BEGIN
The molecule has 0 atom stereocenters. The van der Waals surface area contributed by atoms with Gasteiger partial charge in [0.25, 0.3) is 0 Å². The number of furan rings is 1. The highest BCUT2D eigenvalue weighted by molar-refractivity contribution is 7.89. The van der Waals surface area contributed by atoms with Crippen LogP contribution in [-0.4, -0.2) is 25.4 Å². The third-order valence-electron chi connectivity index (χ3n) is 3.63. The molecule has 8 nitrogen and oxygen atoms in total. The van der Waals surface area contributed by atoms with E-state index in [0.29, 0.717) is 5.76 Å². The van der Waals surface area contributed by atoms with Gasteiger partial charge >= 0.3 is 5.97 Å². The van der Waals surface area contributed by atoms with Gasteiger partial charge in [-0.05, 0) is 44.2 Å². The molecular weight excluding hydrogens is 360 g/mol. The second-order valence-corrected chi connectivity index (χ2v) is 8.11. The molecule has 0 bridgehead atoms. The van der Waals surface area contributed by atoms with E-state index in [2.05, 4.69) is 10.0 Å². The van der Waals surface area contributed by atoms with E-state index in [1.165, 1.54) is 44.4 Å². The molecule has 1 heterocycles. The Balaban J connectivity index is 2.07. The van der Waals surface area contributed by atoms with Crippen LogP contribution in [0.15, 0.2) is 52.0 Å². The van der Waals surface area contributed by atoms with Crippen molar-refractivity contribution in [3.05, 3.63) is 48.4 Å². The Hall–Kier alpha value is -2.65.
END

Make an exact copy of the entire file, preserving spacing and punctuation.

The molecule has 0 atom stereocenters. The van der Waals surface area contributed by atoms with Gasteiger partial charge in [0.25, 0.3) is 0 Å². The number of furan rings is 1. The highest BCUT2D eigenvalue weighted by molar-refractivity contribution is 7.89. The van der Waals surface area contributed by atoms with Crippen LogP contribution in [-0.4, -0.2) is 25.4 Å². The third-order valence-electron chi connectivity index (χ3n) is 3.63. The molecule has 8 nitrogen and oxygen atoms in total. The van der Waals surface area contributed by atoms with E-state index in [0.29, 0.717) is 5.76 Å². The van der Waals surface area contributed by atoms with Gasteiger partial charge >= 0.3 is 5.97 Å². The van der Waals surface area contributed by atoms with Gasteiger partial charge in [-0.05, 0) is 44.2 Å². The molecular weight excluding hydrogens is 360 g/mol. The second-order valence-corrected chi connectivity index (χ2v) is 8.11. The molecule has 0 bridgehead atoms. The van der Waals surface area contributed by atoms with E-state index in [2.05, 4.69) is 10.0 Å². The van der Waals surface area contributed by atoms with E-state index in [1.165, 1.54) is 44.4 Å². The molecule has 1 heterocycles. The Balaban J connectivity index is 2.07. The van der Waals surface area contributed by atoms with Crippen LogP contribution in [0.15, 0.2) is 52.0 Å². The van der Waals surface area contributed by atoms with Crippen molar-refractivity contribution in [3.05, 3.63) is 48.4 Å². The Hall–Kier alpha value is -2.65.